Testicles: a European metaphor in Chinuk Wawa

Set phasers on stón! But I doubt you’ll be stunned by this one.

From very early in its history, Chinuk Wawa is known to have a word for ‘testicles’, which is stón.

This stón also means ‘stone; rock’, and of course it derives from the English language’s stone. There are several kinds of stón in Chinuk Wawa, such as łiʔil-stón ‘coal’ (‘black-stone’), tk’úp-stón ‘quartz’ (‘white-stone’), and mə́skit-stón / páya-stón ‘flint’ (‘gun-stone’ / ‘fire-stone’).

Mineral ‘ore’ is stón-chíkʰəmin or chíkʰəmin-stón (‘rock-metal’ or ‘metal-rock’), which makes the 1880s Okanogan-country personal name of prospector Horace L. “Chickamin” Stone a good pun!

But in colloquial, informal English — which I always remind you is the level of language that interacted with Chinook Jargon — stones has a long track record in an extended meaning based on shape: ‘testicles’. It’s known as far back as 1154 AD, in fact. So that particular metaphor is totally European — it’s mighty White. I’d infer that the sailing ships bringing White folks and encountering Native people in the Pacific Northwest in the late 1700s and early 1800s also brought this metaphor.

And it makes the aforementioned Horace Stone’s nickname even funnier, in a “brass balls” sort of way.

(Which reminds me of my Spokane great-uncle back in the day who had a “Newton’s cradle” — see illustration — and always joked about it being “Nixon’s balls”!)


Newton’s cradle (image credit: How Stuff Works)

Extensions of this metaphor within Chinook Jargon include stón-míłayt ‘non-castratus’ and hílu-stón ‘castratus’, in the now quaint and prissy-sounding language of Catholic missionary Demers quoted in the Grand Ronde tribal dictionary of 2012. That’s literally ‘(whose) testicles are there’ and ‘(who has) no testicles’, respectively. ‘To castrate’ is másh-stón (‘remove/throw away testicles’) or mamuk-łáq-stón kʰíyutən (‘take off testicles (from a) horse’). A stón-kʰíyutən is a stallion.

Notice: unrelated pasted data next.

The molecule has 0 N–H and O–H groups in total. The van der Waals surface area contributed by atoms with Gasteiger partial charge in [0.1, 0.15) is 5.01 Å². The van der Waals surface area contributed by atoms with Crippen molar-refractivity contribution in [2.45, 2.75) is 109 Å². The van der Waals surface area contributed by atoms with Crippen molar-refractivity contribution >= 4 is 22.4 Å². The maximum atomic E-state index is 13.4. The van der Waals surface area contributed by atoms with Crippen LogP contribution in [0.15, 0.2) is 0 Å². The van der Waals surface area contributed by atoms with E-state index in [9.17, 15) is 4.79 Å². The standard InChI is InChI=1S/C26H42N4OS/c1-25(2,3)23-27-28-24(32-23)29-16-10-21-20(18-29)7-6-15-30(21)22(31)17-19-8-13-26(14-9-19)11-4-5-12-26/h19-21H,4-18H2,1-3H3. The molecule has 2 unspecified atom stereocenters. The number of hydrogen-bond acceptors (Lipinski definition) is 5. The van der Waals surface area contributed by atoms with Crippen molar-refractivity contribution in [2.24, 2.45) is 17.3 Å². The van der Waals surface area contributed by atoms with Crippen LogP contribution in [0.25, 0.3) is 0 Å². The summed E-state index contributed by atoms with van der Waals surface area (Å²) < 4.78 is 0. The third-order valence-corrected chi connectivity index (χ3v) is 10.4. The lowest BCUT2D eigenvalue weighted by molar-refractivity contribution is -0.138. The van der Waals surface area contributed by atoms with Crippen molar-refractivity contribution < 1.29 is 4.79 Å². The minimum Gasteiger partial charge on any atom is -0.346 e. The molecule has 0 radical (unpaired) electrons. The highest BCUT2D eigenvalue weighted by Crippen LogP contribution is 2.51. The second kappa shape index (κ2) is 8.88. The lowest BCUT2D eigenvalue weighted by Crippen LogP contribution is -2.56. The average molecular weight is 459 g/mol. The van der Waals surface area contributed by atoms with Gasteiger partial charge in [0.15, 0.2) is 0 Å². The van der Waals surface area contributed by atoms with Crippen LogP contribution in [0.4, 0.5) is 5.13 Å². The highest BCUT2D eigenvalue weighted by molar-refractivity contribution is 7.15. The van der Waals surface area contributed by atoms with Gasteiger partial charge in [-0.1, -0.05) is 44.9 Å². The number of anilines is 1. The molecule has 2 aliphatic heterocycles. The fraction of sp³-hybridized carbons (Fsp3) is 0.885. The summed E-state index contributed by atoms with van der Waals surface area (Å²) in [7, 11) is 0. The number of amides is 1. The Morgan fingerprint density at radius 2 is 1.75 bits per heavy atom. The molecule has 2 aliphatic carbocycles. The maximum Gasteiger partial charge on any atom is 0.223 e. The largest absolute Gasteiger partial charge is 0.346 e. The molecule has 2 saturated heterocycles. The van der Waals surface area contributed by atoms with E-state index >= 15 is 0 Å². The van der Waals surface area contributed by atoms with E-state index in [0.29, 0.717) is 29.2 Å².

I’ve personally heard one or two new coinages from present-day Chinuk Wawa speakers, too, which I’ll leave to your imagination.

A separate development of stón within the Jargon, this one based on the physical property of hardness, is the word’s early use as ‘bone; horn; (finger/toe)nail’.

Meanwhile, another English loanword into Jargon, ball(s), also meant ‘testicles’ in Britain as far back as the 14th century. But it failed to take on any meaning except ‘the little bits of lead that get shot out of a gun’ in Chinuk Wawa. This has to do with the simple fact that it was mostly Métis/Canadian French la balle / les balles that brought us Chinuk Wawa’s word, lapál. My main evidence for an English-sourced version of the Jargon word is J.B. Good’s 1880 vocabulary from southern Interior BC, with its < ball > ‘[lead] ball’ and < musket yaka ball > ‘bullet’. Rev. Good being a minister, I imagine he didn’t do much talking about testicles anyway — I only know of two relevant but minor Bible passages, both involving “crushed testicles“!

Linguistic history can be capricious.

What do you think?